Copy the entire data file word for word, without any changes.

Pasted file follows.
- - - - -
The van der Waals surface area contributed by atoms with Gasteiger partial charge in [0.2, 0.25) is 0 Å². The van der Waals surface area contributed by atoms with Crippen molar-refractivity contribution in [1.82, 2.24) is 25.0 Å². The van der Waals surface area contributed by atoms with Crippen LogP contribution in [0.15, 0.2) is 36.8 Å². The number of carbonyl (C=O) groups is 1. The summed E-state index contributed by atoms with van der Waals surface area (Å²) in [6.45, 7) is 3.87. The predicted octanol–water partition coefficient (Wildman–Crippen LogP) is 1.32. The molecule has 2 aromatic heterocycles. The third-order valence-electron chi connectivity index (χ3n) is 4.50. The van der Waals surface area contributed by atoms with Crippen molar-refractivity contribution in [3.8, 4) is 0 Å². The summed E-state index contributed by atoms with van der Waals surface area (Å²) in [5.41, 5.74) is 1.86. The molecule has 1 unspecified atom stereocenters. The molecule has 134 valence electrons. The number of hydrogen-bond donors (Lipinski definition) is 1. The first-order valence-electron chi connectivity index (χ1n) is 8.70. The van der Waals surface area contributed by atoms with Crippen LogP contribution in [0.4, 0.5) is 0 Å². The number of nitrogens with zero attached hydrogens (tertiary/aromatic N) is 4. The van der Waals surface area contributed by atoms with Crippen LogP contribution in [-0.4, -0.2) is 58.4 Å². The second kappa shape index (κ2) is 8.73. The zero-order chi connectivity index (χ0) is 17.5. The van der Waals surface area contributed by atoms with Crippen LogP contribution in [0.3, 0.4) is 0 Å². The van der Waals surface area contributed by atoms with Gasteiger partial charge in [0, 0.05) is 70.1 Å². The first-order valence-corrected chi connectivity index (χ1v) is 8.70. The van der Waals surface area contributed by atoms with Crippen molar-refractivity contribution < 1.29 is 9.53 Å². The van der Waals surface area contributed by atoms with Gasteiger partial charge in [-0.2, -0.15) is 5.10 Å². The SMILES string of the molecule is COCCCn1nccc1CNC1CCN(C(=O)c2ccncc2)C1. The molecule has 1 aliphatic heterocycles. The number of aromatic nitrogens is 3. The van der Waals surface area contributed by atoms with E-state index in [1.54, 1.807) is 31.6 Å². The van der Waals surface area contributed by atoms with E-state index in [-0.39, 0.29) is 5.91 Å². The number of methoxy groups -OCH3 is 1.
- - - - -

The van der Waals surface area contributed by atoms with Gasteiger partial charge in [0.2, 0.25) is 0 Å². The van der Waals surface area contributed by atoms with Crippen molar-refractivity contribution in [1.82, 2.24) is 25.0 Å². The van der Waals surface area contributed by atoms with Crippen LogP contribution in [0.15, 0.2) is 36.8 Å². The number of carbonyl (C=O) groups is 1. The summed E-state index contributed by atoms with van der Waals surface area (Å²) in [6.45, 7) is 3.87. The predicted octanol–water partition coefficient (Wildman–Crippen LogP) is 1.32. The molecule has 2 aromatic heterocycles. The third-order valence-electron chi connectivity index (χ3n) is 4.50. The van der Waals surface area contributed by atoms with Crippen molar-refractivity contribution in [3.8, 4) is 0 Å². The summed E-state index contributed by atoms with van der Waals surface area (Å²) in [5.41, 5.74) is 1.86. The molecule has 1 unspecified atom stereocenters. The molecule has 134 valence electrons. The number of hydrogen-bond donors (Lipinski definition) is 1. The first-order valence-electron chi connectivity index (χ1n) is 8.70. The van der Waals surface area contributed by atoms with Crippen LogP contribution in [0.4, 0.5) is 0 Å². The number of nitrogens with zero attached hydrogens (tertiary/aromatic N) is 4. The van der Waals surface area contributed by atoms with Crippen LogP contribution in [-0.4, -0.2) is 58.4 Å². The second kappa shape index (κ2) is 8.73. The zero-order chi connectivity index (χ0) is 17.5. The van der Waals surface area contributed by atoms with Crippen LogP contribution in [0.3, 0.4) is 0 Å². The van der Waals surface area contributed by atoms with Gasteiger partial charge in [0, 0.05) is 70.1 Å². The first-order valence-corrected chi connectivity index (χ1v) is 8.70. The van der Waals surface area contributed by atoms with Crippen molar-refractivity contribution < 1.29 is 9.53 Å². The van der Waals surface area contributed by atoms with Gasteiger partial charge in [-0.2, -0.15) is 5.10 Å². The SMILES string of the molecule is COCCCn1nccc1CNC1CCN(C(=O)c2ccncc2)C1. The molecule has 1 aliphatic heterocycles. The number of aromatic nitrogens is 3. The van der Waals surface area contributed by atoms with E-state index in [1.54, 1.807) is 31.6 Å². The van der Waals surface area contributed by atoms with E-state index in [-0.39, 0.29) is 5.91 Å². The number of methoxy groups -OCH3 is 1.